A fair question to ask at this point is "How exactly does a CPU perform assigned chores?" This is accomplished by giving the CPU a fixed set of commands, or instructions, to work on. Keep in mind that CPU designers construct these processors using logic gates to execute these instructions. To keep the number of logic gates to a reasonably small set (tens or hundreds of thousands), CPU designers must necessarily restrict the number and complexity of the commands the CPU recognizes. This small set of commands is the CPU's instruction set.

Programs in early (pre-Von Neumann) computer systems were often "hard-wired" into the circuitry. That is, the computer's wiring determined what problem the computer would solve. One had to rewire the circuitry in order to change the program. A very difficult task. The next advance in computer design was the programmable computer system, one that allowed a computer programmer to easily "rewire" the computer system using a sequence of sockets and plug wires. A computer program consisted of a set of rows of holes (sockets), each row representing one operation during the execution of the program. The programmer could select one of several instructions by plugging a wire into the particular socket for the desired instruction:

Of course, a major difficulty with this scheme is that the number of possible instructions is severely limited by the number of sockets one could physically place on each row. However, CPU designers quickly discovered that with a small amount of additional logic circuitry, they could reduce the number of sockets required from n holes for n instructions to lg(n) [log base 2] holes for n instructions. They did this by assigning a numeric code to each instruction and then encode that instruction as a binary number using lg(n) holes:

This addition requires eight logic functions to decode the A, B, and C bits from the patch panel, but the extra circuitry is well worth the cost because it reduces the number of sockets that must be repeated for each instruction.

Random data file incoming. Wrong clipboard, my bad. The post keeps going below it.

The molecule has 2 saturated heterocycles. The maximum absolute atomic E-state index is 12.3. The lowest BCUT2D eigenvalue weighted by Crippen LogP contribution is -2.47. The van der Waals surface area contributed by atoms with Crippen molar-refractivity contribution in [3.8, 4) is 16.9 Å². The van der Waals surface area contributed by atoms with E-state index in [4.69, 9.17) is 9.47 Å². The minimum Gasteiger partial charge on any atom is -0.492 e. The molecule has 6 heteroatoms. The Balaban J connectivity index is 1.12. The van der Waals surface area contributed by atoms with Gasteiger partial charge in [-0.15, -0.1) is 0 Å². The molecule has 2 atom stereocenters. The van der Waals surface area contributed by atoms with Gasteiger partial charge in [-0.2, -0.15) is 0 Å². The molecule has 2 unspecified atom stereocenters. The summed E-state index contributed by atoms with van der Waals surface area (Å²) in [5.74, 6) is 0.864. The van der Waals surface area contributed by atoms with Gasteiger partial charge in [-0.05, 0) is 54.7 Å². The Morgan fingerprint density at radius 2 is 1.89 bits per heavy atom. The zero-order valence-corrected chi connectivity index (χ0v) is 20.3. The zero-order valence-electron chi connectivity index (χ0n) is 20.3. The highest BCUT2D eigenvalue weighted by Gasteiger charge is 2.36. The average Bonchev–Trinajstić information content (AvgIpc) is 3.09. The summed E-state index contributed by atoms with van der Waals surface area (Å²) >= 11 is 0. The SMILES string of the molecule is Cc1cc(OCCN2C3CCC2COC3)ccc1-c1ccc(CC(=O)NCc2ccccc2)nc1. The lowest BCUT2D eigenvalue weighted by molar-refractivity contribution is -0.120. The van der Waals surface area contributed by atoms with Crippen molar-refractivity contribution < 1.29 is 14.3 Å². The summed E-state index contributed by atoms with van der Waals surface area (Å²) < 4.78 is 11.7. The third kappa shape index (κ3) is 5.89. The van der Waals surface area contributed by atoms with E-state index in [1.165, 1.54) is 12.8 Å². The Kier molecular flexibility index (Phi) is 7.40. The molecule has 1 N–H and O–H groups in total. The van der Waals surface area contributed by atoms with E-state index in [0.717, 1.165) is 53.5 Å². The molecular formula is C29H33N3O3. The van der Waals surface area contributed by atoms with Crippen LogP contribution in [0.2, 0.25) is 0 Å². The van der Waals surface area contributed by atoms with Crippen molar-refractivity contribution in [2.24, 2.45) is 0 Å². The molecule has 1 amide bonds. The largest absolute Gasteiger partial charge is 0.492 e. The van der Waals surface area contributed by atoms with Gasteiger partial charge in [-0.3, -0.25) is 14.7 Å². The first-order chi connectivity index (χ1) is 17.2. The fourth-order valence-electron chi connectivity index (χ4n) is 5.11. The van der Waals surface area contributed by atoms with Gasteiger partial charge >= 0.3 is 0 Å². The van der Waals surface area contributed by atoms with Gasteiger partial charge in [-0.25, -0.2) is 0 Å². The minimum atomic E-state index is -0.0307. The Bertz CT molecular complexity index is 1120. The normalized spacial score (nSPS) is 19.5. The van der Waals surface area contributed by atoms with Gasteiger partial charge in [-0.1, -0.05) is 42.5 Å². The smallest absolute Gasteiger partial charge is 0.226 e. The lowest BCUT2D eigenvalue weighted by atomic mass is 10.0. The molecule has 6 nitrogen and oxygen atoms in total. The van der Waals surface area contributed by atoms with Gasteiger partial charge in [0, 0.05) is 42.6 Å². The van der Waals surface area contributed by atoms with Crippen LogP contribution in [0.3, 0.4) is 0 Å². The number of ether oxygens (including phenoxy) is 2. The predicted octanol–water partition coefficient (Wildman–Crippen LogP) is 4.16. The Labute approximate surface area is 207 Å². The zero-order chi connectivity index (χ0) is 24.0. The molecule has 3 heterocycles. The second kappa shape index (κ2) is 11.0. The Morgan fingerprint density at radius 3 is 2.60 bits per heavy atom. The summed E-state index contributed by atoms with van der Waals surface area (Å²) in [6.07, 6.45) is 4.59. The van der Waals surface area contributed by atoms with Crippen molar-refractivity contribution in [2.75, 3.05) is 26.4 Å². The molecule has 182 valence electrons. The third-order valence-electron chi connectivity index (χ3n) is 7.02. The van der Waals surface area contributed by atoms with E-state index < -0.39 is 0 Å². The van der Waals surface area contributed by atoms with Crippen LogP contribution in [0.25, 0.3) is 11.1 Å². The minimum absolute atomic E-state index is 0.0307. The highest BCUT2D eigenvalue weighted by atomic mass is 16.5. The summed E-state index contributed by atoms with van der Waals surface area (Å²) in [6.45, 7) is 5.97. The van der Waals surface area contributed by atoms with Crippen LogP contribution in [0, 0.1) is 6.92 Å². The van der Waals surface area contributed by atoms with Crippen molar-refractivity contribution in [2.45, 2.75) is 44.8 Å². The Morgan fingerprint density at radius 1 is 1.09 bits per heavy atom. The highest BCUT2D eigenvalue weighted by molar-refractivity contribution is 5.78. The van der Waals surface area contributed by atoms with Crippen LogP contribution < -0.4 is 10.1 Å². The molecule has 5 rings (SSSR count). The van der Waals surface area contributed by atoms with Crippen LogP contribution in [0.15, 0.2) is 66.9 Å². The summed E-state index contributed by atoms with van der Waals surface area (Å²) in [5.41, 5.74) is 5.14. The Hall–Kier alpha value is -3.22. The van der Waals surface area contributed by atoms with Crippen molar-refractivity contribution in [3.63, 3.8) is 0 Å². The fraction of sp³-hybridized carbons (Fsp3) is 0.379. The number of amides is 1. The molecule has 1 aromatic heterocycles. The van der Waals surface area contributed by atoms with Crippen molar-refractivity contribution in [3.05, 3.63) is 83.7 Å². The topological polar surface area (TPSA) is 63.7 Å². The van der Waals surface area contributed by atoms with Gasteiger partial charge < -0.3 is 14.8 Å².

Of course, many CPU instructions are not stand-alone. For example, the move instruction is a command that moves data from one location in the computer to another (e.g., from one register to another). Therefore, the move instruction requires two operands: a source operand and a destination operand. The CPU's designer usually encodes these source and destination operands as part of the machine instruction, certain sockets correspond to the source operand and certain sockets correspond to the destination operand. The figure below shows one possible combination of sockets to handle this. The move instruction would move data from the source register to the destination register, the add instruction would add the value of the source register to the destination register, etc.

One of the primary advances in computer design that the VNA provides is the concept of a stored program. One big problem with the patch panel programming method is that the number of program steps (machine instructions) is limited by the number of rows of sockets available on the machine. John Von Neumann and others recognized a relationship between the sockets on the patch panel and bits in memory; they figured they could store the binary equivalents of a machine program in main memory and fetch each program from memory, load it into a special decoding register that connected directly to the instruction decoding circuitry of the CPU.